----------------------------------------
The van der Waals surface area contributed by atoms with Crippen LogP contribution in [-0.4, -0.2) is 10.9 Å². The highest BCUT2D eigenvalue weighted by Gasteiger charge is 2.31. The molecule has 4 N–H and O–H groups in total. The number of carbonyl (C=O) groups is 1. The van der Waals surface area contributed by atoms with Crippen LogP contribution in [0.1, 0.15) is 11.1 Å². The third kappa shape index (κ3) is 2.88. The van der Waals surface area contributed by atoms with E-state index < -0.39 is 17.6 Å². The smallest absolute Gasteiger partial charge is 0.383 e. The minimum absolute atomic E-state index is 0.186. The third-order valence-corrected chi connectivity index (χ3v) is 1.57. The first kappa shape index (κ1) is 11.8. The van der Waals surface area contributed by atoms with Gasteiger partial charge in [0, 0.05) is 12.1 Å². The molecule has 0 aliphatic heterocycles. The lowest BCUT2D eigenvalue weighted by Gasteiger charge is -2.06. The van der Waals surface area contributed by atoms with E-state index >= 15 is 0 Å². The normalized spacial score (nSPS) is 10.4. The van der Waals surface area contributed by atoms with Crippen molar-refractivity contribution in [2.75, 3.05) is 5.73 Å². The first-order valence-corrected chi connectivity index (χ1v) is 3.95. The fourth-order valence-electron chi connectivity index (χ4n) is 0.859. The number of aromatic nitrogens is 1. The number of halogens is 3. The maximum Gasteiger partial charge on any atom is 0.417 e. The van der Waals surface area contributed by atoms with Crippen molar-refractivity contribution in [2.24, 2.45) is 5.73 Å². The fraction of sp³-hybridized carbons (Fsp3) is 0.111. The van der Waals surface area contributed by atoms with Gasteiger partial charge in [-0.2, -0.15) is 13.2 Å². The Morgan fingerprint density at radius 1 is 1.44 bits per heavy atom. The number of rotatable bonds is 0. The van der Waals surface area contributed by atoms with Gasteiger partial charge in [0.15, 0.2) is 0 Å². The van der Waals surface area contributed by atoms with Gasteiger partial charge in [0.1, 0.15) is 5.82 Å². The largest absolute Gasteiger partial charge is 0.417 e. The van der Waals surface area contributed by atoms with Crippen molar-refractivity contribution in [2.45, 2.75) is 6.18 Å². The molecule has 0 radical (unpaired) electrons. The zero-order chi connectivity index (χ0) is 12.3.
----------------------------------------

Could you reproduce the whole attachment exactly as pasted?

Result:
The van der Waals surface area contributed by atoms with Crippen LogP contribution in [-0.4, -0.2) is 10.9 Å². The highest BCUT2D eigenvalue weighted by Gasteiger charge is 2.31. The molecule has 4 N–H and O–H groups in total. The number of carbonyl (C=O) groups is 1. The van der Waals surface area contributed by atoms with Crippen LogP contribution in [0.1, 0.15) is 11.1 Å². The third kappa shape index (κ3) is 2.88. The van der Waals surface area contributed by atoms with E-state index < -0.39 is 17.6 Å². The smallest absolute Gasteiger partial charge is 0.383 e. The minimum absolute atomic E-state index is 0.186. The third-order valence-corrected chi connectivity index (χ3v) is 1.57. The first kappa shape index (κ1) is 11.8. The van der Waals surface area contributed by atoms with Gasteiger partial charge in [0, 0.05) is 12.1 Å². The molecule has 0 aliphatic heterocycles. The lowest BCUT2D eigenvalue weighted by Gasteiger charge is -2.06. The van der Waals surface area contributed by atoms with E-state index >= 15 is 0 Å². The normalized spacial score (nSPS) is 10.4. The van der Waals surface area contributed by atoms with Crippen molar-refractivity contribution in [2.75, 3.05) is 5.73 Å². The first-order valence-corrected chi connectivity index (χ1v) is 3.95. The fourth-order valence-electron chi connectivity index (χ4n) is 0.859. The number of aromatic nitrogens is 1. The number of halogens is 3. The maximum Gasteiger partial charge on any atom is 0.417 e. The van der Waals surface area contributed by atoms with Crippen molar-refractivity contribution in [2.24, 2.45) is 5.73 Å². The fraction of sp³-hybridized carbons (Fsp3) is 0.111. The van der Waals surface area contributed by atoms with Gasteiger partial charge in [-0.2, -0.15) is 13.2 Å². The Morgan fingerprint density at radius 1 is 1.44 bits per heavy atom. The number of rotatable bonds is 0. The van der Waals surface area contributed by atoms with Gasteiger partial charge in [0.15, 0.2) is 0 Å². The van der Waals surface area contributed by atoms with Gasteiger partial charge in [0.1, 0.15) is 5.82 Å². The largest absolute Gasteiger partial charge is 0.417 e. The van der Waals surface area contributed by atoms with Crippen molar-refractivity contribution in [2.45, 2.75) is 6.18 Å². The molecule has 0 radical (unpaired) electrons. The zero-order chi connectivity index (χ0) is 12.3.